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2014-04-25 09:32

'OF COURSE I KNOW HOW TO DRIVE!' 70% of youngsters in the UK think they drive better than the average adult yet are twice as likely to crash. In reality, they're just babies behind the wheel. Image: Shutterstock

LONDON, England - About 70% of young drivers in Britain think they are better-than-average drivers.

According to a survey by Vision Critical and road safety charity the Institute of Advanced Motorists, youngsters are 2.5 times more likely to be involved in a serious crash yet they still think they are better behind the wheel.

Britain’s most confident young drivers are in Northern Ireland, where 87% think they are better than average, make up 26% of those involved in crashes, said the study.


Britain’s least confident young drivers are from Wales where 56% think they are better than average.

Other findings from the survey include:

• 75% of young males think they are better than average
• 68% of young women think they are better than average
• While 8% of drivers are under 25 but they account for 22% of drivers involved in serious injury and fatal crashes. They also drive, on average, about half the distance of older drivers each year.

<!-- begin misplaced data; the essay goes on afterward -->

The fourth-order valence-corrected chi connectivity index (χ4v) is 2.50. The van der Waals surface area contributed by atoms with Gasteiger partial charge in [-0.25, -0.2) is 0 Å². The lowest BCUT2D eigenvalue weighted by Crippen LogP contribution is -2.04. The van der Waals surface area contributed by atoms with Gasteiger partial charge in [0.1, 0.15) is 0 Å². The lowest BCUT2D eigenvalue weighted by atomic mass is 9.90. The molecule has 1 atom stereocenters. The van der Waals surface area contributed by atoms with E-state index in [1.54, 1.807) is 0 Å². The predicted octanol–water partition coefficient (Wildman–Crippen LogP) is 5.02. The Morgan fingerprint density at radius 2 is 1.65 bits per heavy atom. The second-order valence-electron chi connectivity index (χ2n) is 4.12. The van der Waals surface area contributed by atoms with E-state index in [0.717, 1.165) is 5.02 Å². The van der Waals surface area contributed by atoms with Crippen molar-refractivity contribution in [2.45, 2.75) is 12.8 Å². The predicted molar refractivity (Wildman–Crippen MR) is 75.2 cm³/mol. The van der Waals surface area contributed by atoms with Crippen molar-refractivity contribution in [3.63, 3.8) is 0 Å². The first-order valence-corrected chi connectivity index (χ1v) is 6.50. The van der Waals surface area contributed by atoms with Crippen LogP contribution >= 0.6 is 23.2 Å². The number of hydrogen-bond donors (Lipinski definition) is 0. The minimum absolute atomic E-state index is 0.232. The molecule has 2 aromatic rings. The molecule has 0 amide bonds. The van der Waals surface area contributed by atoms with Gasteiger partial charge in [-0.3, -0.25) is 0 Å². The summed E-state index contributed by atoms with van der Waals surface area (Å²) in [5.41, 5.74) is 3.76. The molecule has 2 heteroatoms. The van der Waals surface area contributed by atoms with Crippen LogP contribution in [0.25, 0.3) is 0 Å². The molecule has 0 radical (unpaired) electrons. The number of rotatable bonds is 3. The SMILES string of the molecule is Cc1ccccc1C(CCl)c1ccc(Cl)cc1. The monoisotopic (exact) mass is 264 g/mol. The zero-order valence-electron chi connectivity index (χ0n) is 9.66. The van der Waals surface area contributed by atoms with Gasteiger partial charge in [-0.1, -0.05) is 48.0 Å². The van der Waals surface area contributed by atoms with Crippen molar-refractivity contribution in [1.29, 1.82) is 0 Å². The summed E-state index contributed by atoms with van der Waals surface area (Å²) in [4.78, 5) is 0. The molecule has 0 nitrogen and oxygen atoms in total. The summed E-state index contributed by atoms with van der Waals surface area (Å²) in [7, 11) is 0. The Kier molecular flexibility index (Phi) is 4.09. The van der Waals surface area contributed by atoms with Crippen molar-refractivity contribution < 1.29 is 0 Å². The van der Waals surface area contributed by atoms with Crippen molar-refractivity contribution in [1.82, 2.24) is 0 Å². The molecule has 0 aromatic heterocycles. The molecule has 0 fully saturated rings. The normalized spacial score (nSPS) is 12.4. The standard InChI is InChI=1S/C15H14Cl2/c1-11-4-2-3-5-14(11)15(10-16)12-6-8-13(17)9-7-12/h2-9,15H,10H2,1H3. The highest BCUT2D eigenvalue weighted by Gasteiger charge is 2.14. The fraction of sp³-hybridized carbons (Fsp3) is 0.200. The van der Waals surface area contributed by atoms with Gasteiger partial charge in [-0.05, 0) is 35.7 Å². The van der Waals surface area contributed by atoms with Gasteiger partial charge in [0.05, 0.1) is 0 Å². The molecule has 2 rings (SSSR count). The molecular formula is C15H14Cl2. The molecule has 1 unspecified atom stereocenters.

• Nearly a quarter of all car drivers (133 of 542 drivers) who died in 2012 were young drivers.

IAM chief executive Simon Best said: "A year ago the US government committed itself to producing a Green Paper to tackle the safety of young drivers. It has yet to be published.

“Our whole system of learning to drive must be overhauled to provide not only safe exposure to a wider range of traffic situations but also the chance to discuss attitudes and risks.

"New drivers feel invulnerable and it is the job of the government, training providers, insurers, charities and parents to ensure they have the best training to reduce risk to themselves and others.”
Read more on:    england  |  london  |  young drivers

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